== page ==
• Harassment – When emotional distress is caused by a coworker, supervisor, employer, or even a customer expresses who comments about a person’s sexuality or mannerisms, make sexual jokes, or even show pictures or drawings that present a negative portrayal. As with other forms of discrimination, the seriousness and frequency of harassment plays a role in whether a court would see it as illegal. For example, simple teasing and isolated comments are not considered illegal.
  • Different treatment – An employer may discriminate against a member of the LGBT community by not hiring, not promoting, not providing full benefits to the person and his/her family, or even discharging the individual wrongfully.

Oftentimes, discrimination starts to occur when a worker’s true sexual orientation/identity is made public at a workplace. “Coming out”, or telling others about one’s sexual orientation may become the catalyst for discrimination.

Damages in sex discrimination cases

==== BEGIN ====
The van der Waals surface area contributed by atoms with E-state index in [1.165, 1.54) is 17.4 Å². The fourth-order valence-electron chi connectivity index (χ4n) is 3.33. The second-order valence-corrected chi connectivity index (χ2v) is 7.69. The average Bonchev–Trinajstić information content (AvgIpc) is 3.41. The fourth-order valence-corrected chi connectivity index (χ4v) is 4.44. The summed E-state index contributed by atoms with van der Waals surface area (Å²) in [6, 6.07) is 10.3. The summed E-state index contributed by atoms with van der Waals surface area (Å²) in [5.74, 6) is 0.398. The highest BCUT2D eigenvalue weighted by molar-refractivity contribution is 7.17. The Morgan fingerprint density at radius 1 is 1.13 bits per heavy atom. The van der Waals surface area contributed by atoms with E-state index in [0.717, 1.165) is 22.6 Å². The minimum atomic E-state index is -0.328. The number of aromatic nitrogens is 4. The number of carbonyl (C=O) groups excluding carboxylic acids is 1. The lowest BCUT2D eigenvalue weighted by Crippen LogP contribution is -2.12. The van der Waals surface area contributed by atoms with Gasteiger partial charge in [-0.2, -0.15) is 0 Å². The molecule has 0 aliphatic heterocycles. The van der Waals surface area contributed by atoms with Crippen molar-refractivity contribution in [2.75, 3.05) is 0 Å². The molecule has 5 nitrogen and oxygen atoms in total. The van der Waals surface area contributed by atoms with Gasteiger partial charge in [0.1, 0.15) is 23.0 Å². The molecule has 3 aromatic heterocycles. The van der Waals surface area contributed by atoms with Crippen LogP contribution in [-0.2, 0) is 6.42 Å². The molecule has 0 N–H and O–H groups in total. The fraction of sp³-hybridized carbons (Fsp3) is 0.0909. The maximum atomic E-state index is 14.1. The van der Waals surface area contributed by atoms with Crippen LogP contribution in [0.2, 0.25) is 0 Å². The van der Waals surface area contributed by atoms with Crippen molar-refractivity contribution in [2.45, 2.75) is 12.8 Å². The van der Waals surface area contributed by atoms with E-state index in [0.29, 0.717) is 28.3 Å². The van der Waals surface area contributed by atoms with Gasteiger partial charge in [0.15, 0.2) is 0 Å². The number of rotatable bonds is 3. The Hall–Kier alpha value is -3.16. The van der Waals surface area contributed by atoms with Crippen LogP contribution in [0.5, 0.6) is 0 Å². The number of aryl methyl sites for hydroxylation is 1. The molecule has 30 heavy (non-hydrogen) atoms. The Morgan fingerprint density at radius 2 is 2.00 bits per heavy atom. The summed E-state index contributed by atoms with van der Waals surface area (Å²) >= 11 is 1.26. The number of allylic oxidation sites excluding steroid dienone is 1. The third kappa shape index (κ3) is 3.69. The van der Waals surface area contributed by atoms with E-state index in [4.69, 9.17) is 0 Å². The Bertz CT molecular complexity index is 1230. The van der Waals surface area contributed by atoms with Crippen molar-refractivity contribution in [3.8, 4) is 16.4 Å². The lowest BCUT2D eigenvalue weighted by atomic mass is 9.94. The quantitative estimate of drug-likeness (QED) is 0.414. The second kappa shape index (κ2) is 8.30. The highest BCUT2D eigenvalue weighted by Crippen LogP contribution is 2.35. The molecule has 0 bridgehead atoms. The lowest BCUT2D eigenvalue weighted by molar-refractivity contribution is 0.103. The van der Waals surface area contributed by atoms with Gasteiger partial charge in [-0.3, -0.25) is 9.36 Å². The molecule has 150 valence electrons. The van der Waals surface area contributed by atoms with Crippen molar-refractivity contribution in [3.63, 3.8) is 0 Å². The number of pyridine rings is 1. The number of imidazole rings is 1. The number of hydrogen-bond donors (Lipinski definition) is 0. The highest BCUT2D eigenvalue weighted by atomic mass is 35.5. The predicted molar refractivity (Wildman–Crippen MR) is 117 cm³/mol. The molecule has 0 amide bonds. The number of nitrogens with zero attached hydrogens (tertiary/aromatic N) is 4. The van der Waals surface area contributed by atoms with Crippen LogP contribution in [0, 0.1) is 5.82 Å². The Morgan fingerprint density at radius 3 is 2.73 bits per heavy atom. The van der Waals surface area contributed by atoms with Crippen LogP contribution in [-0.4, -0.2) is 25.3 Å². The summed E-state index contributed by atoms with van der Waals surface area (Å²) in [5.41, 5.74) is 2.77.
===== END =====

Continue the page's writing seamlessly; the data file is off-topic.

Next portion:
There are a number of remedies available if the court finds evidence of sex discrimination. Under Title VII, combined damages are capped at $300,000. Here are the damages a court may award:

  • sex-discrimination-workplaceReinstatement
  • Back pay
  • Front pay
  • Out-of-pocket costs
  • Emotional distress
  • Punitive damages
  • Attorney’s fees and litigation costs

Here are a few cases that involved discrimination because of sexual orientation and gender identity. The recency of these cases just goes to prove how this is a newly evolving field of employment law.

  • The first ever EEOC suit file to protect a transgender individual happened in 2015. The worker was transitioning from male to female, and the employer (Lakeland Eye Clinic), wrongfully terminated her after she began presenting herself as a woman. The case was settled with a consent decree, and a payment of $150,000 to the aggrieved employee. (Source: EEOC v. Lakeland Eye Clinic)
  • Via consent decree, a lesbian woman was given $182,000 through one of the EEOC’s first sexual orientation claims, after proving that she was put out to repetitive harassment at her workplace (IFCO Systems). She complained about the harassment through the company’s complaint hotline, but was fired in retaliation shortly after. (Source: EEOC v. Pallet Companies d/b/a IFCO Sys. North Am)

What to do after sex discrimination?

As sex discrimination cases are handled by the EEOC at the federal level, time is of the essence due to the 180 day reporting deadline.

Please read our guide on filing a workplace discrimination claim.